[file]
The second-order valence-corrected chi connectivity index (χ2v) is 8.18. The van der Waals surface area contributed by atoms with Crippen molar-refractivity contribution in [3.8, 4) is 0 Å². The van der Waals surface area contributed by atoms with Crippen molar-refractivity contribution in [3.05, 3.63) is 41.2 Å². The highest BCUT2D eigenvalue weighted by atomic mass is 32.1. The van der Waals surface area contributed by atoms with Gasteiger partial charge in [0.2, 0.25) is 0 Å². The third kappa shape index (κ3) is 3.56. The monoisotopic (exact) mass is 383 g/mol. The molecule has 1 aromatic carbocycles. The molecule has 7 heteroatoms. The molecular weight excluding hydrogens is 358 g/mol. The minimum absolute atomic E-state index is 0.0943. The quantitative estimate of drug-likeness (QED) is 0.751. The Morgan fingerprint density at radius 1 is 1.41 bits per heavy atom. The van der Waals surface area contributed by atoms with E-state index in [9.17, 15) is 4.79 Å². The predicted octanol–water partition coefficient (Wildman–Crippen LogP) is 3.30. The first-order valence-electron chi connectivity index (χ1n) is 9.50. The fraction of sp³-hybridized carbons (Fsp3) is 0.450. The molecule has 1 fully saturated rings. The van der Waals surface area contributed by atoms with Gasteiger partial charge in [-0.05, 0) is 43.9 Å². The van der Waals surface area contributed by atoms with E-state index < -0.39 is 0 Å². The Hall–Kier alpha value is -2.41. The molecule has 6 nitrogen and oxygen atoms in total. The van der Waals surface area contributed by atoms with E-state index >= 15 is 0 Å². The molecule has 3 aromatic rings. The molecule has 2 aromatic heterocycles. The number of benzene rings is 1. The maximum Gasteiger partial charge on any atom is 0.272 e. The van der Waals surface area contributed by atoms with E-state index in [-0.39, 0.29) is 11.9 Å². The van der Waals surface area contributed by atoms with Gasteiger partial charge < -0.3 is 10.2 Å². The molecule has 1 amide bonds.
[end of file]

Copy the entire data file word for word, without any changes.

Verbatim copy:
The second-order valence-corrected chi connectivity index (χ2v) is 8.18. The van der Waals surface area contributed by atoms with Crippen molar-refractivity contribution in [3.8, 4) is 0 Å². The van der Waals surface area contributed by atoms with Crippen molar-refractivity contribution in [3.05, 3.63) is 41.2 Å². The highest BCUT2D eigenvalue weighted by atomic mass is 32.1. The van der Waals surface area contributed by atoms with Gasteiger partial charge in [0.2, 0.25) is 0 Å². The third kappa shape index (κ3) is 3.56. The monoisotopic (exact) mass is 383 g/mol. The molecule has 1 aromatic carbocycles. The molecule has 7 heteroatoms. The molecular weight excluding hydrogens is 358 g/mol. The minimum absolute atomic E-state index is 0.0943. The quantitative estimate of drug-likeness (QED) is 0.751. The Morgan fingerprint density at radius 1 is 1.41 bits per heavy atom. The van der Waals surface area contributed by atoms with E-state index in [9.17, 15) is 4.79 Å². The predicted octanol–water partition coefficient (Wildman–Crippen LogP) is 3.30. The first-order valence-electron chi connectivity index (χ1n) is 9.50. The fraction of sp³-hybridized carbons (Fsp3) is 0.450. The molecule has 1 fully saturated rings. The van der Waals surface area contributed by atoms with Gasteiger partial charge in [-0.05, 0) is 43.9 Å². The van der Waals surface area contributed by atoms with E-state index < -0.39 is 0 Å². The Hall–Kier alpha value is -2.41. The molecule has 6 nitrogen and oxygen atoms in total. The van der Waals surface area contributed by atoms with E-state index >= 15 is 0 Å². The molecule has 3 aromatic rings. The molecule has 2 aromatic heterocycles. The number of benzene rings is 1. The maximum Gasteiger partial charge on any atom is 0.272 e. The van der Waals surface area contributed by atoms with E-state index in [-0.39, 0.29) is 11.9 Å². The van der Waals surface area contributed by atoms with Gasteiger partial charge < -0.3 is 10.2 Å². The molecule has 1 amide bonds.